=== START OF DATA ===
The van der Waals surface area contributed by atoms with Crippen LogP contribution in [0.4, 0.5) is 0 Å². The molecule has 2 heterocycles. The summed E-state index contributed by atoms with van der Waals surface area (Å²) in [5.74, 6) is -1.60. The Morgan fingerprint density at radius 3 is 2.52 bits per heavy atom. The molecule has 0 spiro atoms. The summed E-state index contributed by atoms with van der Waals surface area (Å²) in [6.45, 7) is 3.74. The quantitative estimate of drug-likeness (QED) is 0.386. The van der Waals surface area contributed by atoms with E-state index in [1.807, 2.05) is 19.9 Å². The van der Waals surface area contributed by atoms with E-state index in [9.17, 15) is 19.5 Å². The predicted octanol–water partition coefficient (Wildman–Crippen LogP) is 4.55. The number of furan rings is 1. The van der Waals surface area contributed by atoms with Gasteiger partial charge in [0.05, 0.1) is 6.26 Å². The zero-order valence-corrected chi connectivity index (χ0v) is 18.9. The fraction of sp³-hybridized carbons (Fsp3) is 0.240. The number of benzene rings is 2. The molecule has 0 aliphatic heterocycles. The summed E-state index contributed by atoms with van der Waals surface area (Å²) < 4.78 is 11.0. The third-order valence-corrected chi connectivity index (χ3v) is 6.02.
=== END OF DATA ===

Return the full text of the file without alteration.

The van der Waals surface area contributed by atoms with Crippen LogP contribution in [0.4, 0.5) is 0 Å². The molecule has 2 heterocycles. The summed E-state index contributed by atoms with van der Waals surface area (Å²) in [5.74, 6) is -1.60. The Morgan fingerprint density at radius 3 is 2.52 bits per heavy atom. The molecule has 0 spiro atoms. The summed E-state index contributed by atoms with van der Waals surface area (Å²) in [6.45, 7) is 3.74. The quantitative estimate of drug-likeness (QED) is 0.386. The van der Waals surface area contributed by atoms with E-state index in [1.807, 2.05) is 19.9 Å². The van der Waals surface area contributed by atoms with E-state index in [9.17, 15) is 19.5 Å². The predicted octanol–water partition coefficient (Wildman–Crippen LogP) is 4.55. The number of furan rings is 1. The van der Waals surface area contributed by atoms with Gasteiger partial charge in [0.05, 0.1) is 6.26 Å². The zero-order valence-corrected chi connectivity index (χ0v) is 18.9. The fraction of sp³-hybridized carbons (Fsp3) is 0.240. The number of benzene rings is 2. The molecule has 0 aliphatic heterocycles. The summed E-state index contributed by atoms with van der Waals surface area (Å²) < 4.78 is 11.0. The third-order valence-corrected chi connectivity index (χ3v) is 6.02.